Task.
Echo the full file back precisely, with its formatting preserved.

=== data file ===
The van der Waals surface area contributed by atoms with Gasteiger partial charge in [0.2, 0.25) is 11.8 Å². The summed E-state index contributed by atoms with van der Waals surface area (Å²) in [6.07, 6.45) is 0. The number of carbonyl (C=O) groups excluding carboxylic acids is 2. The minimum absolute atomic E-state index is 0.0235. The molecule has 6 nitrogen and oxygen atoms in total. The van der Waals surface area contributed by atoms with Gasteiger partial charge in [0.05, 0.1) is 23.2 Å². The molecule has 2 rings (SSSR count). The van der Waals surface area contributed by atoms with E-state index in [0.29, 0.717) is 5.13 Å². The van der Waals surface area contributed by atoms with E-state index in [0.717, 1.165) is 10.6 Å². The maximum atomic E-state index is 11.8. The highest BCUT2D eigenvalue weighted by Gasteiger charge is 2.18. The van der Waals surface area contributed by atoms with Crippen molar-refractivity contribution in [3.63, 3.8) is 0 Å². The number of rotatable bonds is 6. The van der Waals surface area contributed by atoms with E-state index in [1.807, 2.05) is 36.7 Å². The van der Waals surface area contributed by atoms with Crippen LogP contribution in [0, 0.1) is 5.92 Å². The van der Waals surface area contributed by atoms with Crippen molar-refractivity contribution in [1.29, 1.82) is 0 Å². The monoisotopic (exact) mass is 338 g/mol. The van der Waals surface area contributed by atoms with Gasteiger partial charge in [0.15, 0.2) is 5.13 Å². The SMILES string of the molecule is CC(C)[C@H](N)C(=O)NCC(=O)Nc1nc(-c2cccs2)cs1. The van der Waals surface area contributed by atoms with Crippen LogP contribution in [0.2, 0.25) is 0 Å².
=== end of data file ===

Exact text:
The van der Waals surface area contributed by atoms with Gasteiger partial charge in [0.2, 0.25) is 11.8 Å². The summed E-state index contributed by atoms with van der Waals surface area (Å²) in [6.07, 6.45) is 0. The number of carbonyl (C=O) groups excluding carboxylic acids is 2. The minimum absolute atomic E-state index is 0.0235. The molecule has 6 nitrogen and oxygen atoms in total. The van der Waals surface area contributed by atoms with Gasteiger partial charge in [0.05, 0.1) is 23.2 Å². The molecule has 2 rings (SSSR count). The van der Waals surface area contributed by atoms with E-state index in [0.29, 0.717) is 5.13 Å². The van der Waals surface area contributed by atoms with E-state index in [0.717, 1.165) is 10.6 Å². The maximum atomic E-state index is 11.8. The highest BCUT2D eigenvalue weighted by Gasteiger charge is 2.18. The van der Waals surface area contributed by atoms with Crippen molar-refractivity contribution in [3.63, 3.8) is 0 Å². The number of rotatable bonds is 6. The van der Waals surface area contributed by atoms with E-state index in [1.807, 2.05) is 36.7 Å². The van der Waals surface area contributed by atoms with Crippen LogP contribution in [0, 0.1) is 5.92 Å². The van der Waals surface area contributed by atoms with Crippen molar-refractivity contribution in [1.29, 1.82) is 0 Å². The monoisotopic (exact) mass is 338 g/mol. The van der Waals surface area contributed by atoms with Gasteiger partial charge in [0.15, 0.2) is 5.13 Å². The SMILES string of the molecule is CC(C)[C@H](N)C(=O)NCC(=O)Nc1nc(-c2cccs2)cs1. The van der Waals surface area contributed by atoms with Crippen LogP contribution in [0.2, 0.25) is 0 Å².